All 298H seminars are 3 credit hour classes. ACE credit is noted by each course. Enrollment in these courses will follow regular University enrollment procedures and occur on a first-come, first-served basis in accordance with your assigned priority registration times, unless otherwise noted. For example: if there is a study abroad component, you will need to apply through MyWorld.

Spring 2022

Intellectual Creativity in Action

Interdisciplinary

Eureka! Intellectual Creativity in Action

Course description ►

Class No. 19597 Section 002 11:00-12:15pm, Tu/Th
Knoll 257 Dr. Christine Haney Douglass ACE 2

This course is an interdisciplinary seminar in which you will hear from a variety of professors from different fields. They will tell you their stories including any "eureka" moments of enlightenment, how they chose the career paths that they did, discussion of any challenges they had to face, mention of any controversies they encountered and discussion of some of their most rewarding moments along the way. The course will utilize multiple learning strategies that may include but are not limited to group cooperative learning strategies, group discussions, complex situational simulations, open-ended questioning, advanced readings and other multi-media resources.

Women, Leadership, & Power

Interdisciplinary/ Women's & Gender Studies

Women, Leadership, & Power

Course description ►

No.: 19615 Section 003 3:30-4:45pm, Tu/Th
Knoll 257 Dr. Jennifer Kruse & Dr. Tamy Burnett ACE 9; CAS CDR Humanities; Counts for WGS major/minor in "other courses" category

This class aims to introduce you to key issues related to women, leadership, and power across a broad range of areas in society and women’s lived experiences in/out of power (disciplinary areas include: activism, agriculture, the arts, athletics, business, education, military service and/or law enforcement, medicine/healthcare, politics/government service, religious leadership, and STEM). In this class, we will visit with guest speakers each week from a variety of backgrounds and professions. Additionally, we will learn about historical and contemporary women leaders, issues related to women and power, and how women navigate and challenge patriarchal contexts (those designed for men). Throughout this course, we will explore how these issues about leadership and power impact women in different ways based on their other intersecting identities, such as race/ethnicity, socioeconomic status, gender expressions, sexuality, religion, etc.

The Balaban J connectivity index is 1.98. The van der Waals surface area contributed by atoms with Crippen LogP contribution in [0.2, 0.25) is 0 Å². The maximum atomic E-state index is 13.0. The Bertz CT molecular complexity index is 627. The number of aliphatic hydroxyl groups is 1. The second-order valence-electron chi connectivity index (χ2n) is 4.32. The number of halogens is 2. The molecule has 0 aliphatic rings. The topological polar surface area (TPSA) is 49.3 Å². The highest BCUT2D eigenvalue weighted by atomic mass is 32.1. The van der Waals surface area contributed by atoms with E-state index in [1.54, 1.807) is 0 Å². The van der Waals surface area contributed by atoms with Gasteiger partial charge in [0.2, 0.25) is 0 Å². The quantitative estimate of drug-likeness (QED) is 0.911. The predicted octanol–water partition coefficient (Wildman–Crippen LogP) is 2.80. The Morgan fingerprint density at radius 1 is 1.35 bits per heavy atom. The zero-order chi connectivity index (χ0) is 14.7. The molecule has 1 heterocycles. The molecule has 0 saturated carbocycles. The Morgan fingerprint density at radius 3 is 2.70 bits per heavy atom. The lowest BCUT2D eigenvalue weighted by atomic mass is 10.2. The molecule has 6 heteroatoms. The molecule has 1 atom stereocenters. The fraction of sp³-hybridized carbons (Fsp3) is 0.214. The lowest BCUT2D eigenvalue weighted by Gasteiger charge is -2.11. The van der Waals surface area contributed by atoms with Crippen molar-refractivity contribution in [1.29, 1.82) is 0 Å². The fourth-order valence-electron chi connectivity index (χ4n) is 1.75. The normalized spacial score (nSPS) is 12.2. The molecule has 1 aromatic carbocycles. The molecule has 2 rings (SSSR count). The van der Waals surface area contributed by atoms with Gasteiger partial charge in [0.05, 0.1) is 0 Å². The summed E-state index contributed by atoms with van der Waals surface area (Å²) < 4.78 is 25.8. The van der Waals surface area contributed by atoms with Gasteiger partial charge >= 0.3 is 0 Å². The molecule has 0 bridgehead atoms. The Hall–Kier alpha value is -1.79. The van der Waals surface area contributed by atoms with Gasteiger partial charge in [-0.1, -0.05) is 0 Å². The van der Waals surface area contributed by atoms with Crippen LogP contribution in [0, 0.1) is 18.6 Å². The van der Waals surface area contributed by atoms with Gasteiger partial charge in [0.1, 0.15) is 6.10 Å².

We are interested in exploring the conditions that shape who is (and historically has been) in power and who is marginalized in these systems – and what the costs of navigating these systems are for women, in particular. In addition to traditional course projects, all students will engage in a community educational project. This course will help you think critically about the broader cultural, social, political, and historical implications of women and/in power.

Making Meaningful Mayhem

Interdisciplinary/ Art & Art History

Making Meaningful Mayhem

Course description ►

No.: 19602 Section 004 2:00-3:15pm, Tu/Th
Knoll 257 Prof. Robert Derr ACE 7

In this transdisciplinary solutions seminar, elements from a variety of fields including dance, music, theatre, and visual arts give students methods to develop social happenings that investigate such social contexts as identity, borders, rights, and climate. Social happenings, from live action to interactive digital, uniquely adapt resources to create provocative and enduring expressions of the times in which we live. Performance has a nuanced ability to engage, resonate, and influence society. This class seeks to be a laboratory of performance activities and experiences to explore and discover both the familiar and new pathways. Emphasis is on development of individual and group sensory productions while learning the history of performance from Dada, Bauhaus, John Cage’s Theater Piece No. 1, 1960s happenings, to 21st century pieces. The class is comprised of lectures, film/video screenings, readings, discussions, presentations, individual and group projects, exams, and written activities. Lectures situate performances and artists through historical and theoretical contexts. Discussions uncover social, political, and artistic frameworks. The performance making and written activities develop critical thinking and concepts. Completion of this course enables the student to understand, criticize, problem solve, and construct considered solutions, whether concepts or performance practices. No previous art experience is required; students should seek discovery, collaboration and experimentation.